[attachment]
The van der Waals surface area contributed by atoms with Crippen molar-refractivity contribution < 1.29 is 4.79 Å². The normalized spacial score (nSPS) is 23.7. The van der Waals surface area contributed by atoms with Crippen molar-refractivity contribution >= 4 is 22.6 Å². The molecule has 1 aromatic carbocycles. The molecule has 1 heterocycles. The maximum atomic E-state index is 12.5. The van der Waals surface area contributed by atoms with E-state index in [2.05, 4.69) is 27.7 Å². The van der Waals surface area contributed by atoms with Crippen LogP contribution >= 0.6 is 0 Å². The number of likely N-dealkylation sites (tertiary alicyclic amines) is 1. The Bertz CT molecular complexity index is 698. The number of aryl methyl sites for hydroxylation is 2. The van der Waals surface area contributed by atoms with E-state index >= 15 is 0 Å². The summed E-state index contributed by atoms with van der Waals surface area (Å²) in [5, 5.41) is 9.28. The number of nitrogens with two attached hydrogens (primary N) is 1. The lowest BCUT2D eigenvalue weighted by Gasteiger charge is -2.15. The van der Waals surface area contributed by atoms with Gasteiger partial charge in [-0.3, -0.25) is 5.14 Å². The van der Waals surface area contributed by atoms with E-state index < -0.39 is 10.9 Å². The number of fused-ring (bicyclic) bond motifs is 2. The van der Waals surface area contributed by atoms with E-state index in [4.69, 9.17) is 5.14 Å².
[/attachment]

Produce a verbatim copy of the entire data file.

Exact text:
The van der Waals surface area contributed by atoms with Crippen molar-refractivity contribution < 1.29 is 4.79 Å². The normalized spacial score (nSPS) is 23.7. The van der Waals surface area contributed by atoms with Crippen molar-refractivity contribution >= 4 is 22.6 Å². The molecule has 1 aromatic carbocycles. The molecule has 1 heterocycles. The maximum atomic E-state index is 12.5. The van der Waals surface area contributed by atoms with E-state index in [2.05, 4.69) is 27.7 Å². The van der Waals surface area contributed by atoms with Crippen LogP contribution >= 0.6 is 0 Å². The number of likely N-dealkylation sites (tertiary alicyclic amines) is 1. The Bertz CT molecular complexity index is 698. The number of aryl methyl sites for hydroxylation is 2. The van der Waals surface area contributed by atoms with E-state index >= 15 is 0 Å². The summed E-state index contributed by atoms with van der Waals surface area (Å²) in [5, 5.41) is 9.28. The number of nitrogens with two attached hydrogens (primary N) is 1. The lowest BCUT2D eigenvalue weighted by Gasteiger charge is -2.15. The van der Waals surface area contributed by atoms with Gasteiger partial charge in [-0.3, -0.25) is 5.14 Å². The van der Waals surface area contributed by atoms with E-state index < -0.39 is 10.9 Å². The number of fused-ring (bicyclic) bond motifs is 2. The van der Waals surface area contributed by atoms with E-state index in [4.69, 9.17) is 5.14 Å².